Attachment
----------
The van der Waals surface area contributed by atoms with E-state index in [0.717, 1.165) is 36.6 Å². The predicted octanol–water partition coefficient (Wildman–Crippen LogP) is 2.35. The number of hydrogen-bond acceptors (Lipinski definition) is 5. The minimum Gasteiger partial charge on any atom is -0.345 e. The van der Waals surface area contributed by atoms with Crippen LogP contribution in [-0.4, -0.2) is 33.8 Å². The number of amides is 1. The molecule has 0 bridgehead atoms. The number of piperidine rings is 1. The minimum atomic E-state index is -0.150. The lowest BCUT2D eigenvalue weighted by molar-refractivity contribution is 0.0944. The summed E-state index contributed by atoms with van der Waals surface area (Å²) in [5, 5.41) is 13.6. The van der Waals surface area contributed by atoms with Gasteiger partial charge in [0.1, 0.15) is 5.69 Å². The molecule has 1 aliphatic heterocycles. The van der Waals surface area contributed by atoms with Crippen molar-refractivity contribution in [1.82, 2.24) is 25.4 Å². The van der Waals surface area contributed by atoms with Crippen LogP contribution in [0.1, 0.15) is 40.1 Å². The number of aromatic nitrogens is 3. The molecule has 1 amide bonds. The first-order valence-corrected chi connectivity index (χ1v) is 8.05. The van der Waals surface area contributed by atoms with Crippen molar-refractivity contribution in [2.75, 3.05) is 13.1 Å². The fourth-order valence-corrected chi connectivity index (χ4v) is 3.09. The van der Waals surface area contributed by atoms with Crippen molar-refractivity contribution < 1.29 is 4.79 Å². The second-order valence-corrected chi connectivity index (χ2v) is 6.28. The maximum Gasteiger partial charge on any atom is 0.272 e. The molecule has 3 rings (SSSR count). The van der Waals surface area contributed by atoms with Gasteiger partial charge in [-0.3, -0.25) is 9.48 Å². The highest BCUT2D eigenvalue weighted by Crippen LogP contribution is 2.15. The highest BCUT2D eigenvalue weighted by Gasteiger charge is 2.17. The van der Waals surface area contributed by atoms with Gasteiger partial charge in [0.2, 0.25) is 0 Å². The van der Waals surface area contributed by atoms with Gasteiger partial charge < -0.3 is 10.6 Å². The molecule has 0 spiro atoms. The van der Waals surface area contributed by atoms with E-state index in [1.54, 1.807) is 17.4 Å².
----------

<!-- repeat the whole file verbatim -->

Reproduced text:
The van der Waals surface area contributed by atoms with E-state index in [0.717, 1.165) is 36.6 Å². The predicted octanol–water partition coefficient (Wildman–Crippen LogP) is 2.35. The number of hydrogen-bond acceptors (Lipinski definition) is 5. The minimum Gasteiger partial charge on any atom is -0.345 e. The van der Waals surface area contributed by atoms with Crippen LogP contribution in [-0.4, -0.2) is 33.8 Å². The number of amides is 1. The molecule has 0 bridgehead atoms. The number of piperidine rings is 1. The minimum atomic E-state index is -0.150. The lowest BCUT2D eigenvalue weighted by molar-refractivity contribution is 0.0944. The summed E-state index contributed by atoms with van der Waals surface area (Å²) in [5, 5.41) is 13.6. The van der Waals surface area contributed by atoms with Gasteiger partial charge in [0.1, 0.15) is 5.69 Å². The molecule has 1 aliphatic heterocycles. The van der Waals surface area contributed by atoms with Crippen molar-refractivity contribution in [1.82, 2.24) is 25.4 Å². The van der Waals surface area contributed by atoms with Crippen LogP contribution in [0.1, 0.15) is 40.1 Å². The number of aromatic nitrogens is 3. The molecule has 1 amide bonds. The first-order valence-corrected chi connectivity index (χ1v) is 8.05. The van der Waals surface area contributed by atoms with Crippen molar-refractivity contribution in [2.75, 3.05) is 13.1 Å². The fourth-order valence-corrected chi connectivity index (χ4v) is 3.09. The van der Waals surface area contributed by atoms with Crippen molar-refractivity contribution < 1.29 is 4.79 Å². The second-order valence-corrected chi connectivity index (χ2v) is 6.28. The maximum Gasteiger partial charge on any atom is 0.272 e. The molecule has 3 rings (SSSR count). The van der Waals surface area contributed by atoms with Gasteiger partial charge in [-0.3, -0.25) is 9.48 Å². The highest BCUT2D eigenvalue weighted by Crippen LogP contribution is 2.15. The highest BCUT2D eigenvalue weighted by Gasteiger charge is 2.17. The van der Waals surface area contributed by atoms with Gasteiger partial charge in [0.2, 0.25) is 0 Å². The van der Waals surface area contributed by atoms with Gasteiger partial charge < -0.3 is 10.6 Å². The molecule has 0 spiro atoms. The van der Waals surface area contributed by atoms with E-state index in [1.54, 1.807) is 17.4 Å².